How Manager Rob Thomson’s relaxed approach helped the Phillies save their season

Fog from the smoke machine inside Phyllis The club has dissipated. The music was softer. The toasts that followed each Phillies win were complete, and this was Rob Thompson’s time to spin around the club. His path is not always intended; Sometimes a player who had no bearing on that night’s game is in his locker and Thompson spends 30 seconds checking his temperature. Oftentimes, Thompson uses this time to tell someone that they are in the lineup for the next day. It’s better than a text message or a hit command posted at the club.

Nothing in this matter is unique to Thompson. Communication is a priority for most big league managers. But for more than four months, people across the Feliz Islands have relied on one word to describe how a team has been reborn under its interim manager.


One night after last week’s win, Nick Mattoon He came out of the bathroom with a towel around his waist. Thompson meandered through the club and found Mattoon, a 25-year-old companion player who calls himself “Wolfi” and howls at his teammates. He hasn’t played in a few days.

“Mattton, you’re in the right field tomorrow,” Thompson told him. “Don’t embarrass the club.”

Thompson was quintessential: serious, with a hint of the rigid road. He knew his audience. Mattoon, for most people in the club, is the energetic little brother who confides in his ability to hang out with the big kids. He has made the most of his limited opportunities this season. Many of the organization’s role players have done so under Thompson’s direction.

Mattoon was stoked that night in a quiet club. “Let’s go!” shouted over and over again. Thompson headed to the rear exit. Mattoon followed. Still wearing only a towel, he jumped on his manager. Thompson laughed.

“I think it allows everyone to be themselves,” Mattoon later said. “You know? You don’t feel any different around him. He’s just one of the guys, apparently. He’s obviously the manager. But he lets you be yourself. Everyone is relaxed. You play better when you’re relaxed. You know?”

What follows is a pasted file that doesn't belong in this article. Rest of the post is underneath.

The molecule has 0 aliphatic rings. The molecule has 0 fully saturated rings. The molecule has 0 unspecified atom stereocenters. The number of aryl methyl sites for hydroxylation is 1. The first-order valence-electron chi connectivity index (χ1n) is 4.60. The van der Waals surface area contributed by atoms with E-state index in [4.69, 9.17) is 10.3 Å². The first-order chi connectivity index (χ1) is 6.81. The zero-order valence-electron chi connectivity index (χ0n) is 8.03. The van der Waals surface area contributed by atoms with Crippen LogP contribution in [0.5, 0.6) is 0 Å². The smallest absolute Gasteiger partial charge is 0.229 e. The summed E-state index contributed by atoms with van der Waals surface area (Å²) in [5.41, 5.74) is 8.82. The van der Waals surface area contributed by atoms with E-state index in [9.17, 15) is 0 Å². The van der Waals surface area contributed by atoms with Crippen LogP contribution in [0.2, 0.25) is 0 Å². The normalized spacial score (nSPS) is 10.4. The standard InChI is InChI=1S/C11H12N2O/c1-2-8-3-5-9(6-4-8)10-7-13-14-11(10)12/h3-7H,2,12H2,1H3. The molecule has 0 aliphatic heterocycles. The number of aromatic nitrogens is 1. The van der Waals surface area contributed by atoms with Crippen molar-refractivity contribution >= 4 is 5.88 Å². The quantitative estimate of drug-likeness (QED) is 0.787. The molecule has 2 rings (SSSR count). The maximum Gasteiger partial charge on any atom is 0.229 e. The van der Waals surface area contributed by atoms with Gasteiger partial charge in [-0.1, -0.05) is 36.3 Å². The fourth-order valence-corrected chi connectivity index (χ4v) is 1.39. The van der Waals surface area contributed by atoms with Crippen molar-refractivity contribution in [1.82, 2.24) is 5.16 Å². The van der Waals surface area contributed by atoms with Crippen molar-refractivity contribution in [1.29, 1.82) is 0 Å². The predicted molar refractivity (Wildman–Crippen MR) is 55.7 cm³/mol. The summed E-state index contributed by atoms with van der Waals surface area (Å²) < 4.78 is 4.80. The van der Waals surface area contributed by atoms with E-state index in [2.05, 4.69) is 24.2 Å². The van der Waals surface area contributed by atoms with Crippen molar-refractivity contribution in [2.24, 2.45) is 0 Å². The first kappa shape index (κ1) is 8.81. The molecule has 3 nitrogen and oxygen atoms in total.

The next night, as the right-hand man, Mattoon. He crushed another house that ran two nights later. Mattoon has made it to base at least once in 12 of his 13 appearances this season. It’s a small thing. But the Velez are on a 91-win pace because they are, for once, a team greater than the sum of their parts. Thompson is 57-33 since he succeeded his friend, Joe Girardi, as manager in early June. Only one Phillies manager in 140 years has started with a better track record than Thomson.

There is something to be said for being authentic – not just insisting on it. “It’s just being him” Alec Boom He said. Thompson, 59, has devoted his life to the sport. He has reached a point where he is satisfied if he never registers for a managerial job. This inner peace helped him maintain his calm existence – even when he became the boss.

“The most important thing it does is that it is very simple,” Baum said. “You will never feel any panic from him. It really makes you feel like he trusts us. That’s when things start to get worse.”

Rob Thompson argues on a call. He was not fired from his position as interim manager. (Eric Hartline/USA Today)

For the months of last season, Velez radiated a great deal of confidence in Boom. He started 96 of the team’s first 112 games and produced .664 OPS. His performance at third base made him a substitution player, but he was young and an important part of the franchise’s future. The breaking point, for Girardi, was when Bom missed several balls during a series in August 2021 against mets. Boom fell to the bench. Less than two weeks later, he was in the palace.

The issue was not a lack of trust. Last winter, the head of baseball operations, Dave Dombrowski, asked his people to gain a better understanding of why the Phillies fail young players over and over in the majors. Trying to win while developing players is hard. The Phillies could have continued to play Bohm last summer – and they probably should have – but they shouldn’t have gotten to that point.